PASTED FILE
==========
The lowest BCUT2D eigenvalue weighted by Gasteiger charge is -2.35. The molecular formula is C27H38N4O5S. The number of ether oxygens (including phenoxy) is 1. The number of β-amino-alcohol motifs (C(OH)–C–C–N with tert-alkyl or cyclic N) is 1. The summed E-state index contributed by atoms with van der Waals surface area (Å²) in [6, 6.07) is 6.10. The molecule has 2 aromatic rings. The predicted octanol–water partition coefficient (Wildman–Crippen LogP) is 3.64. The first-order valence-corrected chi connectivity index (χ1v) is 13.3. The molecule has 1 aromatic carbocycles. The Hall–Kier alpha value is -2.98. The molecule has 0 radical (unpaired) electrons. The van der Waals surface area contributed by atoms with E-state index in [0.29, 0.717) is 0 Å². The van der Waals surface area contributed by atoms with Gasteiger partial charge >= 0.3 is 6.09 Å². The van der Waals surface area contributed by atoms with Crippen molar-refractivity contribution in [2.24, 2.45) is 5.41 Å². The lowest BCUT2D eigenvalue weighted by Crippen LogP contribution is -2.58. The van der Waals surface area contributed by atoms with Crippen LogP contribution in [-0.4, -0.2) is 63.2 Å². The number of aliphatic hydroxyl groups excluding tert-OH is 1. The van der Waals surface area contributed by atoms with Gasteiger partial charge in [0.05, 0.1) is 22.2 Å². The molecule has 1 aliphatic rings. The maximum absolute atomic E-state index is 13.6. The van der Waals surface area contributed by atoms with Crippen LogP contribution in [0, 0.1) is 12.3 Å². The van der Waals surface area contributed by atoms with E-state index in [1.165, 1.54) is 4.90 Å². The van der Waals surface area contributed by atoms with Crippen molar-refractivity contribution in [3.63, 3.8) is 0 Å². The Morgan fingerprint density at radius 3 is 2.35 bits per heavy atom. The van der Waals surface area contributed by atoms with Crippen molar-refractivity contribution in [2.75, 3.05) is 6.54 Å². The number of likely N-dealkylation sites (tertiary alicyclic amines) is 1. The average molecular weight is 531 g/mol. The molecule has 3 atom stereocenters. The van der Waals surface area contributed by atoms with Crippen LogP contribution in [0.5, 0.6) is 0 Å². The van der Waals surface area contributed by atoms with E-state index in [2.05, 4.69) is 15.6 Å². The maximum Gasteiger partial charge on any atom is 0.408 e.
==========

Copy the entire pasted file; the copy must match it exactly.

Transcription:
The lowest BCUT2D eigenvalue weighted by Gasteiger charge is -2.35. The molecular formula is C27H38N4O5S. The number of ether oxygens (including phenoxy) is 1. The number of β-amino-alcohol motifs (C(OH)–C–C–N with tert-alkyl or cyclic N) is 1. The summed E-state index contributed by atoms with van der Waals surface area (Å²) in [6, 6.07) is 6.10. The molecule has 2 aromatic rings. The predicted octanol–water partition coefficient (Wildman–Crippen LogP) is 3.64. The first-order valence-corrected chi connectivity index (χ1v) is 13.3. The molecule has 1 aromatic carbocycles. The Hall–Kier alpha value is -2.98. The molecule has 0 radical (unpaired) electrons. The van der Waals surface area contributed by atoms with E-state index in [0.29, 0.717) is 0 Å². The van der Waals surface area contributed by atoms with Gasteiger partial charge >= 0.3 is 6.09 Å². The van der Waals surface area contributed by atoms with Crippen molar-refractivity contribution in [2.24, 2.45) is 5.41 Å². The lowest BCUT2D eigenvalue weighted by Crippen LogP contribution is -2.58. The van der Waals surface area contributed by atoms with Crippen LogP contribution in [-0.4, -0.2) is 63.2 Å². The number of aliphatic hydroxyl groups excluding tert-OH is 1. The van der Waals surface area contributed by atoms with Gasteiger partial charge in [0.05, 0.1) is 22.2 Å². The molecule has 1 aliphatic rings. The maximum absolute atomic E-state index is 13.6. The van der Waals surface area contributed by atoms with Crippen LogP contribution in [0, 0.1) is 12.3 Å². The van der Waals surface area contributed by atoms with E-state index in [1.165, 1.54) is 4.90 Å². The van der Waals surface area contributed by atoms with Crippen molar-refractivity contribution in [3.63, 3.8) is 0 Å². The Morgan fingerprint density at radius 3 is 2.35 bits per heavy atom. The van der Waals surface area contributed by atoms with Crippen molar-refractivity contribution in [2.75, 3.05) is 6.54 Å². The number of likely N-dealkylation sites (tertiary alicyclic amines) is 1. The average molecular weight is 531 g/mol. The molecule has 3 atom stereocenters. The van der Waals surface area contributed by atoms with Crippen LogP contribution in [0.5, 0.6) is 0 Å². The van der Waals surface area contributed by atoms with E-state index in [2.05, 4.69) is 15.6 Å². The maximum Gasteiger partial charge on any atom is 0.408 e.